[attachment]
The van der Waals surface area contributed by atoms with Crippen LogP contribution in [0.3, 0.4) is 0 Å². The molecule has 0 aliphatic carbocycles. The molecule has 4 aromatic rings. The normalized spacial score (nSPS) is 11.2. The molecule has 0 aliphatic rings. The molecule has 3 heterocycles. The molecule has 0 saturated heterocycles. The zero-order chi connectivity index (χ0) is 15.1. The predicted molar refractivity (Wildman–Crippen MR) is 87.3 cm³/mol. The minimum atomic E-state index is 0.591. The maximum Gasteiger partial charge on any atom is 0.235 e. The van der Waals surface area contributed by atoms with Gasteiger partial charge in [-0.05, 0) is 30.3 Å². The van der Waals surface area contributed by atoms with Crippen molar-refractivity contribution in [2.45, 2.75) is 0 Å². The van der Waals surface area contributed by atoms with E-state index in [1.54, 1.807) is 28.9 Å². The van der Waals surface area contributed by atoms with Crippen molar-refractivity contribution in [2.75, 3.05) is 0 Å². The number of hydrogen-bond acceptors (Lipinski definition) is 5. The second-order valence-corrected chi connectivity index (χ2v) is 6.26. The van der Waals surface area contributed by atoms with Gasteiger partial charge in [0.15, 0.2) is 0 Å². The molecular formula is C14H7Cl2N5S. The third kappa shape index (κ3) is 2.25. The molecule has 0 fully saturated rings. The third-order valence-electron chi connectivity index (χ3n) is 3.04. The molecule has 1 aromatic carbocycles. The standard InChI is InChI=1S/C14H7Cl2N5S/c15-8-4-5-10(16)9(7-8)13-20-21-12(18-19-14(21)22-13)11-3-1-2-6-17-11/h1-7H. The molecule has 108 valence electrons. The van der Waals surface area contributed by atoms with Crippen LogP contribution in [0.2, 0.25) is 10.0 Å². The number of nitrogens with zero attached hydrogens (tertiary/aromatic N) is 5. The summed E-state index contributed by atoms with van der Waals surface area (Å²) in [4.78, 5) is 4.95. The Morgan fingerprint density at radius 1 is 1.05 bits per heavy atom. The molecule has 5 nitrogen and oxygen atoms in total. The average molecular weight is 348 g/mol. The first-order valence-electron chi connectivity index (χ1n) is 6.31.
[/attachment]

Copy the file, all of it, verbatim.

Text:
The van der Waals surface area contributed by atoms with Crippen LogP contribution in [0.3, 0.4) is 0 Å². The molecule has 0 aliphatic carbocycles. The molecule has 4 aromatic rings. The normalized spacial score (nSPS) is 11.2. The molecule has 0 aliphatic rings. The molecule has 3 heterocycles. The molecule has 0 saturated heterocycles. The zero-order chi connectivity index (χ0) is 15.1. The predicted molar refractivity (Wildman–Crippen MR) is 87.3 cm³/mol. The minimum atomic E-state index is 0.591. The maximum Gasteiger partial charge on any atom is 0.235 e. The van der Waals surface area contributed by atoms with Gasteiger partial charge in [-0.05, 0) is 30.3 Å². The van der Waals surface area contributed by atoms with Crippen molar-refractivity contribution in [2.45, 2.75) is 0 Å². The van der Waals surface area contributed by atoms with E-state index in [1.54, 1.807) is 28.9 Å². The van der Waals surface area contributed by atoms with Crippen molar-refractivity contribution in [2.75, 3.05) is 0 Å². The number of hydrogen-bond acceptors (Lipinski definition) is 5. The second-order valence-corrected chi connectivity index (χ2v) is 6.26. The van der Waals surface area contributed by atoms with Gasteiger partial charge in [0.15, 0.2) is 0 Å². The molecular formula is C14H7Cl2N5S. The third kappa shape index (κ3) is 2.25. The molecule has 0 fully saturated rings. The third-order valence-electron chi connectivity index (χ3n) is 3.04. The molecule has 1 aromatic carbocycles. The standard InChI is InChI=1S/C14H7Cl2N5S/c15-8-4-5-10(16)9(7-8)13-20-21-12(18-19-14(21)22-13)11-3-1-2-6-17-11/h1-7H. The molecule has 108 valence electrons. The van der Waals surface area contributed by atoms with Crippen LogP contribution in [0.2, 0.25) is 10.0 Å². The number of nitrogens with zero attached hydrogens (tertiary/aromatic N) is 5. The summed E-state index contributed by atoms with van der Waals surface area (Å²) in [4.78, 5) is 4.95. The Morgan fingerprint density at radius 1 is 1.05 bits per heavy atom. The molecule has 5 nitrogen and oxygen atoms in total. The average molecular weight is 348 g/mol. The first-order valence-electron chi connectivity index (χ1n) is 6.31.